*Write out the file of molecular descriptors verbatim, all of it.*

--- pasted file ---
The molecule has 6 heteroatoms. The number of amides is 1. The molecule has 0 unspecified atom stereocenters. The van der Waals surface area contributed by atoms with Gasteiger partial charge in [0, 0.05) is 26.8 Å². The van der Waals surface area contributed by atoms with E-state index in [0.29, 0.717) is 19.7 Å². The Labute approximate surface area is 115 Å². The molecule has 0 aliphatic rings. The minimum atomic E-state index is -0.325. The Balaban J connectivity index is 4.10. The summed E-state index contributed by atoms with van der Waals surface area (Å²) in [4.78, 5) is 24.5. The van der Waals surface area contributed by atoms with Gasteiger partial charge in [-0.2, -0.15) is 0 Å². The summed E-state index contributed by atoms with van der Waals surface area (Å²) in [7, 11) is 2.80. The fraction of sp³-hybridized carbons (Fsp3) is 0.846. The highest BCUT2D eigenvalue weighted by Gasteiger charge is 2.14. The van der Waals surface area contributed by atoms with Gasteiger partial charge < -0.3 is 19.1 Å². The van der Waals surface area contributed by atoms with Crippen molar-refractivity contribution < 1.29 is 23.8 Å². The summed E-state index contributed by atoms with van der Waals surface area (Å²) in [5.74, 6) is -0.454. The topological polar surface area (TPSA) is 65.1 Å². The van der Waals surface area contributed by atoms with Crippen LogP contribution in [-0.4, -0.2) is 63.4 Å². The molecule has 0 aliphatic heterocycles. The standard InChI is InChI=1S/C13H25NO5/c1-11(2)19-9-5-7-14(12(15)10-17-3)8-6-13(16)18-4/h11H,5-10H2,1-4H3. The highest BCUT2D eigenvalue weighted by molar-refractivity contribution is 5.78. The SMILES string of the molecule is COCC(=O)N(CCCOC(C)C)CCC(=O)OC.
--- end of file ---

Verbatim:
The molecule has 6 heteroatoms. The number of amides is 1. The molecule has 0 unspecified atom stereocenters. The van der Waals surface area contributed by atoms with Gasteiger partial charge in [0, 0.05) is 26.8 Å². The van der Waals surface area contributed by atoms with E-state index in [0.29, 0.717) is 19.7 Å². The Labute approximate surface area is 115 Å². The molecule has 0 aliphatic rings. The minimum atomic E-state index is -0.325. The Balaban J connectivity index is 4.10. The summed E-state index contributed by atoms with van der Waals surface area (Å²) in [4.78, 5) is 24.5. The van der Waals surface area contributed by atoms with Gasteiger partial charge in [-0.2, -0.15) is 0 Å². The summed E-state index contributed by atoms with van der Waals surface area (Å²) in [7, 11) is 2.80. The fraction of sp³-hybridized carbons (Fsp3) is 0.846. The highest BCUT2D eigenvalue weighted by Gasteiger charge is 2.14. The van der Waals surface area contributed by atoms with Gasteiger partial charge < -0.3 is 19.1 Å². The van der Waals surface area contributed by atoms with Crippen molar-refractivity contribution < 1.29 is 23.8 Å². The summed E-state index contributed by atoms with van der Waals surface area (Å²) in [5.74, 6) is -0.454. The topological polar surface area (TPSA) is 65.1 Å². The van der Waals surface area contributed by atoms with Crippen LogP contribution in [-0.4, -0.2) is 63.4 Å². The molecule has 0 aliphatic heterocycles. The standard InChI is InChI=1S/C13H25NO5/c1-11(2)19-9-5-7-14(12(15)10-17-3)8-6-13(16)18-4/h11H,5-10H2,1-4H3. The highest BCUT2D eigenvalue weighted by molar-refractivity contribution is 5.78. The SMILES string of the molecule is COCC(=O)N(CCCOC(C)C)CCC(=O)OC.